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Humanistic psychology carl rogers november 2011


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Themes and Issues in Psychology

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Humanistic psychology carl rogers november 2011

  1. 1. Humanistic Psychology: Carl Rogers (Essential reading: Glassman and Hadad 2004 – Chapter 6 or an equivalent text.)
  2. 2. Objectives of this session? <ul><li>Provide an overview of the theories of Carl Rogers. </li></ul><ul><li>Evaluation of his ideas. </li></ul><ul><li>Communicate to you the ‘power’ and the positive perspective of the theories. </li></ul>
  3. 3. Why is this important (reminder). <ul><li>One of the central disciplines or approaches of psychology. </li></ul><ul><li>Key cultural response to earlier more restrictive or negative views of psychology. </li></ul><ul><li>Links with developments in research methods in the 1970s onwards, and the emergence of ‘Positive Psychology’. </li></ul><ul><li>Humanistic Psychology is unique in psychological approaches in its emphasis on subjective experience. </li></ul><ul><li>Humanistic psychology is an approach which speaks to the positive and optimistic within us … the potential for it to be a ‘healing’ perspective. </li></ul>
  4. 4. Background: <ul><li>Psychology in the 1950s dominated by: </li></ul><ul><ul><li>Behaviourism. </li></ul></ul><ul><ul><li>Psychoanalysis. </li></ul></ul><ul><ul><li>Many considered these approaches either limited or negative. </li></ul></ul><ul><li>Humanistic Psychology was a cultural ‘reaction’ to these circumstances, and called a ‘Third Force’ to contrast with these other two approaches. </li></ul>
  5. 5. Carl Rogers ‘ Client-Centred Therapy’ ‘ Person-centred Therapy’
  6. 6. References <ul><li>Glassman. W. and Hadad, M. (2004). Approaches to Psychology (Fourth Edition). </li></ul><ul><li>Jorgensen, I.S. and Nafsad, H.E. (2004) Positive Psychology: Historical, Philosophical and Epistemological Perspectives. </li></ul><ul><li> </li></ul><ul><li>Rogers, C. and Stevens, B. (1967) Person to person: The Problem of Being Human </li></ul>
  7. 7. Carl Rogers & Abraham Maslow <ul><li>Two primary theorists in Humanistic Psychology. </li></ul><ul><li>Carl Rogers (1902 – 1987): </li></ul><ul><ul><li>Theorist, psychologist and therapist. </li></ul></ul><ul><ul><li>Moved away from the ‘medical model’ of therapy, with the ‘therapist’ as expert, and the person as ‘patient’ – to ‘client centred’. </li></ul></ul>
  8. 8. Carl Rogers: Background <ul><li>Born 1902. </li></ul><ul><li>Initial focus was agriculture, then religion. </li></ul><ul><li>PhD at Columbia University in 1931. </li></ul><ul><li>Clinical psychology. Early work with children. </li></ul><ul><li>Moved to Ohio State University in 1940. </li></ul><ul><li>Wrote his first book on psychotherapy in 1942. </li></ul><ul><li>Set up a counselling centre at University of Chicago in 1945. </li></ul><ul><li>Published ‘Client Centred Therapy’ in 1951. </li></ul>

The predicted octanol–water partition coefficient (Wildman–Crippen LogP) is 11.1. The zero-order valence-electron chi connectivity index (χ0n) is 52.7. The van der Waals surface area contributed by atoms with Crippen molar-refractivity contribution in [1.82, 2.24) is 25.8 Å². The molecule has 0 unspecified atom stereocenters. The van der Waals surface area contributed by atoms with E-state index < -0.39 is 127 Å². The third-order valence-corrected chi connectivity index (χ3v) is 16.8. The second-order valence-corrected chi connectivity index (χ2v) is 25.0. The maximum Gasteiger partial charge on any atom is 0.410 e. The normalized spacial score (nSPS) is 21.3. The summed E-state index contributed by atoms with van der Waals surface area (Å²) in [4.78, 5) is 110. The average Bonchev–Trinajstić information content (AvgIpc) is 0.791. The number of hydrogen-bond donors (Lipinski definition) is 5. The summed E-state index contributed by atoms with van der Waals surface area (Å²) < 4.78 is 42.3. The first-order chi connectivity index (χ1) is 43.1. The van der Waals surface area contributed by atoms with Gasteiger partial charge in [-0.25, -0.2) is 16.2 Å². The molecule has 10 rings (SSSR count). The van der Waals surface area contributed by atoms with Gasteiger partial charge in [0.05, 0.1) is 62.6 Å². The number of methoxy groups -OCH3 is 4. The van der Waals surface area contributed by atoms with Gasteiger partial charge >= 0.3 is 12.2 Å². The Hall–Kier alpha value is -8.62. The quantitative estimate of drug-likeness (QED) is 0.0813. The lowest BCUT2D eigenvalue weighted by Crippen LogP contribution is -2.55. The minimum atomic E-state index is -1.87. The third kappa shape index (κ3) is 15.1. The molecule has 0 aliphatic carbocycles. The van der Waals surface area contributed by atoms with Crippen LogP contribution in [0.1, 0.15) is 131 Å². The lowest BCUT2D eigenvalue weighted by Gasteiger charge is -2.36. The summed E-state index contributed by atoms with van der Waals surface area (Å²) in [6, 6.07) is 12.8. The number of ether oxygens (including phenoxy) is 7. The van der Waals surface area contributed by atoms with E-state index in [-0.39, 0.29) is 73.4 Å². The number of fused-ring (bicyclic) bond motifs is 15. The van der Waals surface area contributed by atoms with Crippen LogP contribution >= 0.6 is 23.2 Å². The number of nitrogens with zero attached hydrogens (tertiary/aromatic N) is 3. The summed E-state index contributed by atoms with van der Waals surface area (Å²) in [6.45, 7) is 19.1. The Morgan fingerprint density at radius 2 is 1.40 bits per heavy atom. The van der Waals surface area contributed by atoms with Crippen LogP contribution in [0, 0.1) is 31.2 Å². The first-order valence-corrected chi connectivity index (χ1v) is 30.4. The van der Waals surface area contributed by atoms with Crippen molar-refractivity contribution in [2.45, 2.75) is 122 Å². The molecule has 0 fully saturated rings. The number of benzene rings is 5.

9. 9. Carl Rogers: Key aspects of theory <ul><li>Phenomenology and the ‘Self’. The Phenomenal Field. </li></ul><ul><li>The organism and the ‘actualizing tendency’. </li></ul><ul><li>The Ideal Self, Congruence and Incongruence. </li></ul><ul><li>Personality Development and Conditions for Growth. </li></ul><ul><li>The Fully Functioning Person </li></ul>
  10. 10. Phenomenology and the ‘Self’ <ul><li>“ Rogers referred to an individual’s unique perception of the world as their phenomenal field”. </li></ul><ul><li>“ We live by a perceptual map which is never reality itself”. </li></ul><ul><li>Our perceptions of external reality are what shapes our lives . </li></ul><ul><li>The most significant influence on how we act in our phenomenal field is our sense of self. </li></ul>(Glassman and Hadad 2004: p260 / 1).
  11. 11. The organism and the ‘actualizing tendency’. <ul><li>We have physical needs arising from the biological nature of our being. </li></ul><ul><li>“ The actualizing tendency reflects (our) desire to grow, to develop and to enhance (our) capacities”. </li></ul><ul><ul><li>An intrinsic part of our/all life. </li></ul></ul><ul><ul><li>Capacity to guide and direct our behaviour “in to ways that foster growth and happiness”. </li></ul></ul>(Glassman and Hadad 2004: p260).
  12. 12. Phenomenology and the ‘Self’ (2) <ul><li>Our ‘Self’ is fluid and changing. </li></ul><ul><ul><li>“ An organized consistent gestalt, constantly in the process of forming and reforming”. (Rogers 1959: p201). Dynamically changing, reflecting the actualizing tendency. </li></ul></ul><ul><li>The Self: </li></ul><ul><ul><li>Who we are at a given moment. </li></ul></ul><ul><ul><li>Influenced by the factors that shape perception. </li></ul></ul><ul><ul><li>Guided by our ‘actualizing tendency’. </li></ul></ul><ul><ul><li>“ The Self may … reflect the past, but it is not constrained by it; it is always possible for a new pattern to emerge…”. </li></ul></ul>(Glassman and Hadad 2004: p261).
  13. 13. The Ideal Self, Congruence and Incongruence. <ul><li>In addition to our ‘Self’ there is the ‘Ideal Self’: </li></ul><ul><ul><li>“… who we would like to be, and the goals and aspirations we have for our lives”. </li></ul></ul><ul><ul><li>The ‘Ideal Self’ can be similar to the real ‘Self’ or radically different. </li></ul></ul><ul><ul><li>If they are similar, a person experiences a sense of ‘congruence’ or integration. </li></ul></ul><ul><ul><li>If they are dissimilar a person experiences a sense of incongruence, contradictions and a mismatch / anxiety. </li></ul></ul>(Glassman and Hadad 2004: p261 / 2.)
  14. 14. Personality Development <ul><li>Development is influenced by the nature and quality of social interaction. </li></ul><ul><li>“ Positive regard”: </li></ul><ul><ul><li>Positive social contacts may provide a feeling of belonging, being valued and loved. </li></ul></ul><ul><ul><li>Any form of attention is ‘positive regard’. </li></ul></ul><ul><ul><li>Positive regard is so important, we may ignore other aspects of the Self in order to obtain it. </li></ul></ul><ul><ul><li>Has an ‘evolutionary’ quality? We need social approval. </li></ul></ul>(Glassman and Hadad 2004: p263.)